He made himself nothing
by taking the very nature of a servant,
being made in human likeness.
 And being found in appearance as a man,
he humbled himself
by becoming obedient to death—
even death on a cross!

Philippians 2:7-8


My book I Will Not Hide will soon be on its way to the printer, and here I am—thinking of a lot more that could have been said. The thoughts just keep coming. I guess that’s what happens when you’ve lived a long life.

I’m sensitive to being treated with disrespect. Isn’t everyone? I’m as human as the next person and believe I deserve to be treated that way. And yet, so often, even amongst people who I had thought to be kind, this sense of equality seems not to be understood.

I believe all of us—whether in good health or having mental health issues—are equal as God’s creations. In God’s world there is no inferior or superior, no higher or lower, no lesser or greater. Jesus himself took the role of a servant and did not “regard equality with God a thing to be grasped.” (NASB) We are called to follow the humility we see portrayed in him.

In the Philippians passage above, I can’t help but envision Jesus, appearing like other men, on his knees before his Father. The Son of God, yet humble. He did not look down on the people around him. He did not look down on the tax collector, the leper, or the demoniac. He touched them, spent time with them, talked to them.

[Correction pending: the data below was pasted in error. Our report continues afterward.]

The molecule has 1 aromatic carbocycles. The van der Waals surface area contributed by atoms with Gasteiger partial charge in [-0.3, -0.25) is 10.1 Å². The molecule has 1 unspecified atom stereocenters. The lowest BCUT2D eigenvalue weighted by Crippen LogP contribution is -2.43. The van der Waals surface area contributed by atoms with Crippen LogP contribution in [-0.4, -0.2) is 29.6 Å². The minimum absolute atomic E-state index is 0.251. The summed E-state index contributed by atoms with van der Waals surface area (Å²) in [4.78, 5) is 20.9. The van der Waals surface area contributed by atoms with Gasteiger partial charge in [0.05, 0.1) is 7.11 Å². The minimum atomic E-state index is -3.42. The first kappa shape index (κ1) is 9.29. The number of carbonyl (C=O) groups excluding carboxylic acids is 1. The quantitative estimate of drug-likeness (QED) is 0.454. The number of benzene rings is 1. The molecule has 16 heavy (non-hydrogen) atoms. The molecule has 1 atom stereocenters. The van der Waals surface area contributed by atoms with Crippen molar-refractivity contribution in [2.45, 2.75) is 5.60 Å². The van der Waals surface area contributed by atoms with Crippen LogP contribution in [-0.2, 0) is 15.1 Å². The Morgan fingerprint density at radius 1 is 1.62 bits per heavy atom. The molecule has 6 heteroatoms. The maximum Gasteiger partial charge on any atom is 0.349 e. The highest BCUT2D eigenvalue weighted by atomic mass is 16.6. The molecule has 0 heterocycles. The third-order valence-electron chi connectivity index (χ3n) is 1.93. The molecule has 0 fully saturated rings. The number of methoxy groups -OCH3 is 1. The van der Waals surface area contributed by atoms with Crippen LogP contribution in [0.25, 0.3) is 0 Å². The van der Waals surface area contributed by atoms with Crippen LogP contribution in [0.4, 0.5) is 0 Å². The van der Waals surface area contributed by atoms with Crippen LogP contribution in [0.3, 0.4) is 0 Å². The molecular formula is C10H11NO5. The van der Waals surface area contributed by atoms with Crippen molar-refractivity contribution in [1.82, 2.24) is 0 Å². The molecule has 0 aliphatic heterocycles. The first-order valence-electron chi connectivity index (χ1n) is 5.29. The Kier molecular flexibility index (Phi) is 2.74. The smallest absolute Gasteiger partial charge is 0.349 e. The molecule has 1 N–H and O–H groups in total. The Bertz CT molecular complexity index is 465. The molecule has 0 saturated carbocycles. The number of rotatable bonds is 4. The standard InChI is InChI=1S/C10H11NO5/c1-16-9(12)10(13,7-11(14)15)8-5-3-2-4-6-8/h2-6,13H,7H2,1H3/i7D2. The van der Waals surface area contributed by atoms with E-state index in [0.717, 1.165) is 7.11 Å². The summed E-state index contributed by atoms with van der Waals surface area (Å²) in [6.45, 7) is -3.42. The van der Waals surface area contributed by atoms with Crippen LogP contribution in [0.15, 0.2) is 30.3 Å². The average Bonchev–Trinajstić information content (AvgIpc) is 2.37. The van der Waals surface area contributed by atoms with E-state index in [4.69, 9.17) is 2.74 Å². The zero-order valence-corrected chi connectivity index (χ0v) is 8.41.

Consider when you see Jesus depicted like this. Are you following in the way Jesus calls us to follow?

What leads my thoughts in this direction are the cases where I’ve seen boundaries applied to protect someone from a person with mental health issues. I know how it can be one of the most painful experiences to endure. You can imagine the many questions you would be asking: Why? What’s wrong with me? What did I do wrong? Why doesn’t he tell me?

When one human being sets a boundary to protect himself from a person with mental health issues, it implies to me that he feels superior and has primary rights. The implication that follows is that the human being with mental health issues is inferior, and has no choice but to accept things.

After all, it is thought, the person with illness is the lesser of the two and needs to be protected against.

How much better and less painful if the two who need to have a boundary drawn, were to collaborate to sort out a solution. How much better to talk with each other about what’s not going well, and then discuss how their friendship would benefit by making changes.

You see, I don’t believe there should be such a thing as superior and inferior among God’s people. Those who live with mental illness are as human as those who are healthy and they should be treated that way. Can supporters/friends and people with illness not live together as the equals they are?